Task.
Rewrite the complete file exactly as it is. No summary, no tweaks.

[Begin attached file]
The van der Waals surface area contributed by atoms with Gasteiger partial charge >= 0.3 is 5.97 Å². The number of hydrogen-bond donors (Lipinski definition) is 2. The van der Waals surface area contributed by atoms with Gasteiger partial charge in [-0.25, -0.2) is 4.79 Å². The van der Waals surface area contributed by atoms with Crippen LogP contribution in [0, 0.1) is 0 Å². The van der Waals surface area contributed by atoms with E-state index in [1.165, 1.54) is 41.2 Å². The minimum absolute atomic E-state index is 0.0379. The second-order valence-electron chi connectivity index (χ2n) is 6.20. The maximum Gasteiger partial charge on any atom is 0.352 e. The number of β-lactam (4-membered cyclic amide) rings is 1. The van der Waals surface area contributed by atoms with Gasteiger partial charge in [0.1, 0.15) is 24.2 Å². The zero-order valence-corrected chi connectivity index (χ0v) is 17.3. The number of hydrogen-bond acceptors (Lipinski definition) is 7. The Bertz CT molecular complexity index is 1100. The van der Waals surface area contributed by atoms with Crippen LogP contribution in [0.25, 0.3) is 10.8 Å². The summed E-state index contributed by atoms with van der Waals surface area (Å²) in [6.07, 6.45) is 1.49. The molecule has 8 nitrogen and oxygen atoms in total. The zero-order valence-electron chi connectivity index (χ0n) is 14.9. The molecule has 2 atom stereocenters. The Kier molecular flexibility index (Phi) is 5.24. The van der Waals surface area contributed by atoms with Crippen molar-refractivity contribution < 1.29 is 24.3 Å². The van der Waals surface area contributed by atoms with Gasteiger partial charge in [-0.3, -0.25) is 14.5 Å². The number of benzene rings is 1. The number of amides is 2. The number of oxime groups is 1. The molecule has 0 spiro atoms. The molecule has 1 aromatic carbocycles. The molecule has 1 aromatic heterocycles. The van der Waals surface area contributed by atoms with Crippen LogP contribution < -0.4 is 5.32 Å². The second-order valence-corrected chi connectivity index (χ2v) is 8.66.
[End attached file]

The van der Waals surface area contributed by atoms with Gasteiger partial charge >= 0.3 is 5.97 Å². The number of hydrogen-bond donors (Lipinski definition) is 2. The van der Waals surface area contributed by atoms with Gasteiger partial charge in [-0.25, -0.2) is 4.79 Å². The van der Waals surface area contributed by atoms with Crippen LogP contribution in [0, 0.1) is 0 Å². The van der Waals surface area contributed by atoms with E-state index in [1.165, 1.54) is 41.2 Å². The minimum absolute atomic E-state index is 0.0379. The second-order valence-electron chi connectivity index (χ2n) is 6.20. The maximum Gasteiger partial charge on any atom is 0.352 e. The number of β-lactam (4-membered cyclic amide) rings is 1. The van der Waals surface area contributed by atoms with Gasteiger partial charge in [0.1, 0.15) is 24.2 Å². The zero-order valence-corrected chi connectivity index (χ0v) is 17.3. The number of hydrogen-bond acceptors (Lipinski definition) is 7. The Bertz CT molecular complexity index is 1100. The van der Waals surface area contributed by atoms with Crippen LogP contribution in [0.25, 0.3) is 10.8 Å². The summed E-state index contributed by atoms with van der Waals surface area (Å²) in [6.07, 6.45) is 1.49. The molecule has 8 nitrogen and oxygen atoms in total. The zero-order valence-electron chi connectivity index (χ0n) is 14.9. The molecule has 2 atom stereocenters. The Kier molecular flexibility index (Phi) is 5.24. The van der Waals surface area contributed by atoms with Crippen molar-refractivity contribution < 1.29 is 24.3 Å². The van der Waals surface area contributed by atoms with Gasteiger partial charge in [-0.3, -0.25) is 14.5 Å². The number of benzene rings is 1. The number of amides is 2. The number of oxime groups is 1. The molecule has 0 spiro atoms. The molecule has 1 aromatic carbocycles. The molecule has 1 aromatic heterocycles. The van der Waals surface area contributed by atoms with Crippen LogP contribution < -0.4 is 5.32 Å². The second-order valence-corrected chi connectivity index (χ2v) is 8.66.